People who don't like what's said about them on the Internet can't bypass important protections for online speech by demanding the copyright to objectionable comments, EFF argues in a new amicus brief filed together with Public Citizen and Harvard's Cyberlaw Clinic. The underlying case, now before the United States Court of Appeals for the First Circuit, implicates key principles for online free speech and the rights of those who use online speech platforms.

The case arose from a posting on a gripe site called Ripoff Report that recites a litany of insults and complaints written by Christopher Dupont against Massachusetts lawyer Richard Goren. Goren sued for defamation, and Dupont never showed up to defend the suit, so the court issued a "default judgment" in favor of Goren.1

Here's where things get odd. As part of the default judgment, Goren asked for and received a court order purporting to transfer Dupont's ownership of his copyright in the post to Goren. Goren and his company Small Justice then sued Ripoff Report's parent company Xcentric for copyright infringement.

Why not simply sue Xcentric for defamation?

Under Section 230 of the Communications Decency Act, online platforms and website like Google, the New York Times, and Ripoff Report can't be sued for content uploaded by users. It's the law that allows for social media, comment sections, and hosting services; if a user breaks the law, the user is responsible, but the platform does not need to undertake the impossible task of policing speech.

That immunity from lawsuits, however, does not apply to copyright claims. A different safe harbor provision (Section 512 of the DMCA) could apply, but a platform needs to comply with takedown requests in order to qualify. That requirement is at odds with Xcentric's policy of not removing complaints that have been posted on the Ripoff Report site.

In our brief, we point out that it is a misuse of copyright to suppress speech with which one disagrees, and that it would defeat the intent of the CDA's safe harbor to permit what is actually a defamation claim to masquerade as a claim for copyright infringement. Besides, Goren doesn't actually own the copyright: Section 201(e) of the Copyright Act provides that an author cannot be unwillingly stripped of copyright ownership. The lower court order is ineffective and Dupont still owns the copyright in his post. Goren and Small Justice cannot sue because they don't in fact own the copyright.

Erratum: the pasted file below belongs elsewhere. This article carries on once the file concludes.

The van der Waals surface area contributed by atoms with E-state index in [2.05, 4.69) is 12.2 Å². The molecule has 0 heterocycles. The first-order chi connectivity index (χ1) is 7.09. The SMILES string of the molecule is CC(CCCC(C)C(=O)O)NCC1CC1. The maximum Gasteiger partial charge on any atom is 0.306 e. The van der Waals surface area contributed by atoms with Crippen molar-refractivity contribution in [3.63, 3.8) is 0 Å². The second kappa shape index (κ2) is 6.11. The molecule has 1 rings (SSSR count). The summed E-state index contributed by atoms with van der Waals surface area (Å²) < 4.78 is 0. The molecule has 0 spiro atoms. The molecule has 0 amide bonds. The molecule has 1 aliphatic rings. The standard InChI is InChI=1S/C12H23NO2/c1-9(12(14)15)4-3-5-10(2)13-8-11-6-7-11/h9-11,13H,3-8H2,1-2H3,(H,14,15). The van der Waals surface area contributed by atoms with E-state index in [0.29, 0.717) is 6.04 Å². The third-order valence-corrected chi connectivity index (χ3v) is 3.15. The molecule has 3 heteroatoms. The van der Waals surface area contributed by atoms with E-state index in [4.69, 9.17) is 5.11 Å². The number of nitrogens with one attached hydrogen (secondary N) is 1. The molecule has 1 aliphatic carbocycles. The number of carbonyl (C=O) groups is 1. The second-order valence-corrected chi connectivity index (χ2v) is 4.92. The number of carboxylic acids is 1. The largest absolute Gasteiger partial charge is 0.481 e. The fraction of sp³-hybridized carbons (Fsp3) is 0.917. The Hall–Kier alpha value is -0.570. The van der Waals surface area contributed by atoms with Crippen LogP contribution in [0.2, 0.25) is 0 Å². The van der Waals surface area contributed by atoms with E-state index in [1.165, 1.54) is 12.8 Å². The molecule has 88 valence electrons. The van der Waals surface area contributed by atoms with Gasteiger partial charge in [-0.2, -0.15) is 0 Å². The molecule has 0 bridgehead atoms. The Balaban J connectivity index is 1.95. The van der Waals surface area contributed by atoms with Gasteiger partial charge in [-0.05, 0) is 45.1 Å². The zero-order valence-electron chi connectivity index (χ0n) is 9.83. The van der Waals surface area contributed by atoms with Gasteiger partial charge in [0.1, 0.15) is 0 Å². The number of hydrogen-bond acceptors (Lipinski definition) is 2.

The twist: Xcentric says it owns the copyright in user posts

Unfortunately, Xcentric's legal theories haven't all been good for users, either: Xcentric claimed that it, in fact, is the true owner of the copyright in content posted to its site, not the users. The argument was based on the fine print to which users "agree" when they post content, which says that Xcentric gains an "exclusive license" to the content. It is a quirk of copyright law that this exclusive license language is actually code for transferring ownership of the copyright.

We have long resisted the idea that companies can unilaterally strip users of important rights through surprising language hidden in clickthrough agreements that no one reads. State law provides several avenues for finding such terms unenforceable. Here, the Ripoff Report Terms of Service provided that they were governed by Arizona law, so we looked to three doctrines of Arizona law that protect customers on the receiving end of a non-negotiable contract: the doctrine of reasonable expectations, unconscionability, and the idea that contract terms may be void as contrary to clearly-established public policy considerations.

Under the doctrine of reasonable expectations, when parties reach "agreement" as to a form contract in a setting where customers aren't truly expected to sit and carefully analyze the terms, then terms that contravene their reasonable expectations are not enforceable. This doctrine fits online terms of service perfectly, and the copyright transfer concealed in the Ripoff Report Terms of Use certainly is surprising. A user who posts on Ripoff Report does not expect that they can be sued for copyright infringement if they repost their complaint elsewhere, for example. Our brief contains the full argument and the additional legal basis for rejecting enforcement of the copyright transfer in Ripoff Report's Terms of Service.

In contrast, users do clearly intend to give Xcentric permission to host the content, and understand that permission cannot be revoked. This is called an irrevocable, non-exclusive license, and in this case granting such a license to Xcentric advances the user's interest in censorship-resistant publishing on Ripoff Report and does not restrict their freedom to repost elsewhere. Therefore, even if Goren did obtain ownership of the copyright, Xcentric would not be liable because it has permission to host the content, and that permission cannot be retracted.

Final thoughts

Goren loses for three reasons: he doesn't own the copyright, Xcentric has irrevocable permission to host the content, and Goren's claim would be a misuse of copyright anyway.

Those who wish to censor will try to use whatever area of law has the weakest protections for free speech. We encourage the First Circuit and other courts to bolster speech protections in the copyright realm, to resist attempts to dress up other claims as copyright infringement in order to censor speech, and to look askance at clickthrough "contracts" that compromise users' freedom.

  • 1. Goren's defamation claim against Dupont may well have merit. However, his tactics do not rely on having a meritorious claim and, if upheld against Xcentric, would undermine the safe harbor of CDA 230 and provide a roadmap for censorship.